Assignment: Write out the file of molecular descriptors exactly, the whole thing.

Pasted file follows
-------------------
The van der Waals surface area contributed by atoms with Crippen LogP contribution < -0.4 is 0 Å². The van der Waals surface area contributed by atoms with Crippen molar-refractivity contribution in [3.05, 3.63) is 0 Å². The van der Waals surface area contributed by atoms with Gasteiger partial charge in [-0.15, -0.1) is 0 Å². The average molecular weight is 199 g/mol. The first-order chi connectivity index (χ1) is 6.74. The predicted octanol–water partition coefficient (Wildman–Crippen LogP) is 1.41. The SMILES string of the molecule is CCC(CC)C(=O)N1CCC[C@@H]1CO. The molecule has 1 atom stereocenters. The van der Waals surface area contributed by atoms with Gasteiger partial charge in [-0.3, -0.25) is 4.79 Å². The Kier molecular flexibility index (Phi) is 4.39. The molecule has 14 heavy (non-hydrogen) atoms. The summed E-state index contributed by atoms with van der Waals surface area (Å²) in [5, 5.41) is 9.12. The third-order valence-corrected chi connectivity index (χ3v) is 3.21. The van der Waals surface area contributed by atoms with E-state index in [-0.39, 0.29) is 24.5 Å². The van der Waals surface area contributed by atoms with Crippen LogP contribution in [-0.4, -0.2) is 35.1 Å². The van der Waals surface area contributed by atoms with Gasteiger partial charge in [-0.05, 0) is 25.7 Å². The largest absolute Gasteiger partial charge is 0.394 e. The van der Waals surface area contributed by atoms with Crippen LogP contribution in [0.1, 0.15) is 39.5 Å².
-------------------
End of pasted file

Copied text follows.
The van der Waals surface area contributed by atoms with Crippen LogP contribution < -0.4 is 0 Å². The van der Waals surface area contributed by atoms with Crippen molar-refractivity contribution in [3.05, 3.63) is 0 Å². The van der Waals surface area contributed by atoms with Gasteiger partial charge in [-0.15, -0.1) is 0 Å². The average molecular weight is 199 g/mol. The first-order chi connectivity index (χ1) is 6.74. The predicted octanol–water partition coefficient (Wildman–Crippen LogP) is 1.41. The SMILES string of the molecule is CCC(CC)C(=O)N1CCC[C@@H]1CO. The molecule has 1 atom stereocenters. The van der Waals surface area contributed by atoms with Gasteiger partial charge in [-0.3, -0.25) is 4.79 Å². The Kier molecular flexibility index (Phi) is 4.39. The molecule has 14 heavy (non-hydrogen) atoms. The summed E-state index contributed by atoms with van der Waals surface area (Å²) in [5, 5.41) is 9.12. The third-order valence-corrected chi connectivity index (χ3v) is 3.21. The van der Waals surface area contributed by atoms with E-state index in [-0.39, 0.29) is 24.5 Å². The van der Waals surface area contributed by atoms with Crippen LogP contribution in [-0.4, -0.2) is 35.1 Å². The van der Waals surface area contributed by atoms with Gasteiger partial charge in [-0.05, 0) is 25.7 Å². The largest absolute Gasteiger partial charge is 0.394 e. The van der Waals surface area contributed by atoms with Crippen LogP contribution in [0.1, 0.15) is 39.5 Å².